The history of Indian lexicographical literature goes back to a very remote past in Vedic age when Nighantus (word books) were prepared for guidance; only one of such Nighantus now survives along with etymological interpretations and derivatives (Nirukta and Vyut-patti) by Yaska. The later dictionaries have no connection with Nighantu literature and have wide gulf with it. The continuity of both the literatures is preserved only by a few grammatical collections such as Dhatupatha and Gagapatha, etc. Of course several references of old writers such as Katyayana, Vacaspati, Vyadi, etc. are sometimes available in commentaries.
The later dictionaries were written generally by poets for poets. That is why such dictionaries are in verses, mostly in tlokas and at times in Arya metre. These dictionaries of later period differ from each other in many ways in method, scope, objectives and the order of collection of words. Thus they can be classified in manifold varieties. The synonymical ones are those in which all the synonyms are collected in one couplet. Hononymical ones are those in which the meanings of a word are collected in such a way that the word stands in nominative and its meanings stand in locative. These two kinds are called Namanusasana or the teaching of words. Sometimes one variety trespasses into the other. From the point of view of arrangement these dictionaries can be divided into several kinds. In some the words are arranged according to the first syllable and in others they are arranged according to the final syllable; in some both the methods arc followed simultaneously. Several dictionaries are not limited to words and their meanings only, but they give genders also. In some the words and genders are given side by side, while in others a separate appendix is added for genders. Many times the words are arranged separately ac-cording to their genders. In some dictionaries the words are arranged according to the number of syllables.
In a long galaxy of lexicons, Amara-Simha (about 5th century A.D), is the most prominent. He has been most popular among scholars as well as students. On his Amarakosa about 50 elaborate commentaries have come into light. A few other prominent lexicons are as follows:-
1-Trikandatesa of Purgottama Deva
2-Haravalf of Purusottama Deva
3-Anekart ha Samuccaya of Sasvata
4-Abhidhana Ratnamala of Halayudha
5-Vaijayanti of Yadava Prakasa
6-Namamila of Dhananjaya
7-AnekarthaKoga of Mankha (with commentary of the author him-self).
8-Several dictionaries of Jainacarya Hemacandra. Such as Abhid-hana Cintamanimala (briefly called Abhidhana Cintamani) Nighan-usesa, Anekartha-sangraha, etc. (The author himself wrote commentaries on a few of them).
Besides those mentioned above, there is a very long list of those which have come into light recently. Such dictionaries are also of many kinds-big and small, general and on a particular topic, such as Baud-dha literature, dance, music, etc.
In recent times some valuable dictionaries have been written on modern lines following the European type of alphabetical arrange-ment. Among them the two encyclopaedic dictionaries-the Sabda-Kalpadruma of Radhakant Deva and the Vacaspatyam of Taranatha Tarkavacaspati were written in the 19th century.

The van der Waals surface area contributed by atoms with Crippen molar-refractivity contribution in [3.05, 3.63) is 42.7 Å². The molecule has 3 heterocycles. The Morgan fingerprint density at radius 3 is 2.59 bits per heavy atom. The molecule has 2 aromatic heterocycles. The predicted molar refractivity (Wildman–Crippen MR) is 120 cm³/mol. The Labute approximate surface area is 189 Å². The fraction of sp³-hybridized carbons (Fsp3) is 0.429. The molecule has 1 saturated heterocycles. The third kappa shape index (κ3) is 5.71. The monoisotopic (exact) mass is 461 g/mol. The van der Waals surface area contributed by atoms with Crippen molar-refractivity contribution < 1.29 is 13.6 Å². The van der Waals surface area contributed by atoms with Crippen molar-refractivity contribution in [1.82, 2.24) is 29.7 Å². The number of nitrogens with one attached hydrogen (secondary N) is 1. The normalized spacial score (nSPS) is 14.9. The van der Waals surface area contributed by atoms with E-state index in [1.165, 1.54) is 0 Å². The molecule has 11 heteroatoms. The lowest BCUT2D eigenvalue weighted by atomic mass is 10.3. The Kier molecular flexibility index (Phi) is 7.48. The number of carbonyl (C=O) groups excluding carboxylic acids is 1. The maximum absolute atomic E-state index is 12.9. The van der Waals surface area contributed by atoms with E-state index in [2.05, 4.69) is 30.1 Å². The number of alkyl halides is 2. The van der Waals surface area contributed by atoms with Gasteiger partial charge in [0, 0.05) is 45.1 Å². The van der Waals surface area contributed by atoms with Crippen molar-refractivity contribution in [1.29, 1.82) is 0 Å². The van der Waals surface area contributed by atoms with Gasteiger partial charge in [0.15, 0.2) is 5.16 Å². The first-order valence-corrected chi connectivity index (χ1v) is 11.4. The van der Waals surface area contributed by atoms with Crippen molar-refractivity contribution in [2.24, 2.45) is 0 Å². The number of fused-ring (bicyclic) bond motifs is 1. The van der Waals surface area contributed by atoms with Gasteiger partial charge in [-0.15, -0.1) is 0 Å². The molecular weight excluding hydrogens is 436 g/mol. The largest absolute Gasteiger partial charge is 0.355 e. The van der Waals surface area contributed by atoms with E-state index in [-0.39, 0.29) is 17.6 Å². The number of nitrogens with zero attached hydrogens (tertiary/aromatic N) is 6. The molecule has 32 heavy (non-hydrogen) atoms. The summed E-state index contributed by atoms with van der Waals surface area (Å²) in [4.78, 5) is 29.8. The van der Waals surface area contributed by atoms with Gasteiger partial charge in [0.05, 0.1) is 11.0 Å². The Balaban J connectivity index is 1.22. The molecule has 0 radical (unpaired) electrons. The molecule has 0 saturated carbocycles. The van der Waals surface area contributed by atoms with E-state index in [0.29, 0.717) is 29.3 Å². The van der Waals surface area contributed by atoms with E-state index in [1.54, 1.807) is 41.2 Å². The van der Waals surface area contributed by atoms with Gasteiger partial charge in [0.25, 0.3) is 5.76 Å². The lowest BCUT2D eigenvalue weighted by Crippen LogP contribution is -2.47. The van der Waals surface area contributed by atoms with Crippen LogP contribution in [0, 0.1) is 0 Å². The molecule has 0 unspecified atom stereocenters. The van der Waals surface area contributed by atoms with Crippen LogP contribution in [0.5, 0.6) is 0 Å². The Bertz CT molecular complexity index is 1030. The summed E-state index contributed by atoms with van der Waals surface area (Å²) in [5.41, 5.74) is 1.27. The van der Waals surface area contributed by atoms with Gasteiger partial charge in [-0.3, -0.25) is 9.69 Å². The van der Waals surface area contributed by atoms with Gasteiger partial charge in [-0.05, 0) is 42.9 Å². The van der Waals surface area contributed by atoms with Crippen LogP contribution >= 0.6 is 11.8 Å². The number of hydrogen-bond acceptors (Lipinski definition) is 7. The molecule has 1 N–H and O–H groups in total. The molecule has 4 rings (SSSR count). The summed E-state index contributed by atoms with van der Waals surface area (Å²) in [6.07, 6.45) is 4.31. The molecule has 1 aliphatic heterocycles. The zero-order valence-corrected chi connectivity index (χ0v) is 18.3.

Some dictionaries have also been written for the use of students. They are either very big for handling or too small to fulfil the need of students. For example, Apte's dictionary, the most popular one in this field claims to have been written for 'High School' and 'College' students, but this is a too big dictionary aiming at comprehensiveness rather than limiting itself to the need of a common student Besides, it covers the technical field also with which a student upto B.A. standard has rarely a confrontation. Therefore the need for having a small dictionary limited to classical ornate literature with only popular meanings still exists.
The present book has been written with this very aim. Here about 10,000 words of daily usage and not of any particular branch have been selected and their most popular meanings have been given in Hindi as well as in English to fulfil the need of both the mediums. Detailed grammatical derivations and etymological notes have been avoided. Signs and abbreviations pointing out important grammatical connections among the words have been provided so that a student may have some idea of word formation. It also helps to grasp the real meaning of a word. Short notes of grammatical formations have been given in the beginning.
Historical, mythological and geographical words have not been included in the main body of the dictionary; but they have been appended in the end with short notes. In order to facilitate the students in translating Hindi and English passages into Sanskrit the two other appendices have been provided, one according to Hindi alphabetical order and the second in Roman alphabetical order. There are many Sanskrit indeclinable words (Avyayas) which are used as adverbs, prepositions, etc. They have been separately appended according to Devanagari and Roman alphabetical order to give some help in translation into Sanskrit. Rhetoric and prosody have not been included as the students get their knowledge separately. A separate appendix with short notes on prominent authors has also been appended for the interested students.
It is hoped that the students of under-graduate level will be benefitted by this effort of the author.
**Contents and Sample Pages**
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